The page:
There’s a quote from the musician Willie Nelson and it goes, “Once you replace negative thoughts with positive ones, you’ll start having positive results,” and this is true when you replace “I’m sorry,” with “Thank you. It’s much more positive to be grateful than regretful for something you didn’t even do.
Exchanging “thank you” for “I’m sorry” isn’t going to work in every instance such as if you caused someone or something actual harm. If you damaged their car, absolutely say that you’re sorry about it, but not if you need to catch your breath before continuing your hike up a steep mountain and you’re afraid that you’re slowing the other hikers down. Take the time you need and don’t feel bad about it.
Another good rule of thumb is to never apologize for your work. Don’t say about the rough draft of your novel, “I’m sorry it’s not any good.” Instead say, “Thank you for taking the time to read it. I look forward to hearing what you have to say.”
The more you use “Thank you” in place of “I’m sorry,” the better and more confident you’re going to feel and your conversational-game is going to improve too.
While fault as well as bad sound negative in many contexts, when you use them to apologize for minor things, they bring some levity to your blunders. These expressions lean more toward slang and are very casual, so don’t use them in a serious environment in which pardon would be more appropriate!
Latin buffs will be familiar with mea culpa, which is Latin for my fault. My fault, which is an expression of culpability, can be used in a formal context. My bad is definitely informal and should be used only between friends.
Accidentally spill a drink on a friend? “Totally my fault / my bad, I’ll help you clean that up!” fits perfectly.
My fault and my bad both scratch the itch of needing to say something right away to smooth over a misstep. Since my bad in particular has been used since the 1980s, it’s possible you already have a place for it in your vocabulary. If you’re hip on newer slang, my b is a more recent alternative.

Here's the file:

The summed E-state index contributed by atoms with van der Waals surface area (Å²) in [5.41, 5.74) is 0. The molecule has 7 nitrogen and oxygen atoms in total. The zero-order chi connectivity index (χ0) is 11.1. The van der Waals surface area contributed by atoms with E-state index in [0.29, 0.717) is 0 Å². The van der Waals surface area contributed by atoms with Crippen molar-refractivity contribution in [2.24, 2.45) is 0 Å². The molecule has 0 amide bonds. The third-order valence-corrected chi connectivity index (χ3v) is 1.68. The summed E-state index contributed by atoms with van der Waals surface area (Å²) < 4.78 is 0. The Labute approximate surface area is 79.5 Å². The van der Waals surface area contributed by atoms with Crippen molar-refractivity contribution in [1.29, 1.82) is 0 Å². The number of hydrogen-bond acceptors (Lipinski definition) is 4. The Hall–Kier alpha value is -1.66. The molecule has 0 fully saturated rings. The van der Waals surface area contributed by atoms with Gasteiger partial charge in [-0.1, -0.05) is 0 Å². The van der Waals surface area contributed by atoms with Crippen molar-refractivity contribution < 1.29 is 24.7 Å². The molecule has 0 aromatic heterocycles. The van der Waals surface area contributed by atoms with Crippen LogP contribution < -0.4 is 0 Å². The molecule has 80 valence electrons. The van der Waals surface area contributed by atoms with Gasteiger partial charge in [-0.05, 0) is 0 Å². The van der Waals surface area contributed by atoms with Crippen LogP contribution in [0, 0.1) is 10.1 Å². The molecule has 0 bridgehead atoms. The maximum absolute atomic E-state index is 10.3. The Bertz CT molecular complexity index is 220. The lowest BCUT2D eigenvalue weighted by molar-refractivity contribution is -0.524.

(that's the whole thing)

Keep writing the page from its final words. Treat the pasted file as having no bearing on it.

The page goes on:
How to Use Thank You Instead
The other day, I was meeting my husband for dinner after a day of seeing clients. I got caught up in a bit of paperwork at the office, and kept him waiting for about 15 minutes. As I took the elevator downstairs, I thought, “man, I owe him an apology.” Then I thought of all of the times he’s been caught late at the office – how I understood that this happened, and what I really would have liked is an acknowledgement of the fact that this inconvenienced me. I turned this over in my head. The elevator door opened, and he was waiting outside.
“Thank you for being so patient!” I said.
“No problem – I know you like to finish your notes before you leave at the end of the day.”
We talked about it later, and I asked if he was offended that I didn’t apologize. He said it didn’t even register with him that I hadn’t said I was sorry. He told me that he felt appreciated when I acknowledged that it had been an inconvenience for him to wait, and he harbored no negative feelings. Plus – a bonus – I had an opportunity to express gratitude, which has been shown to be the most potent way to boost happy feelings.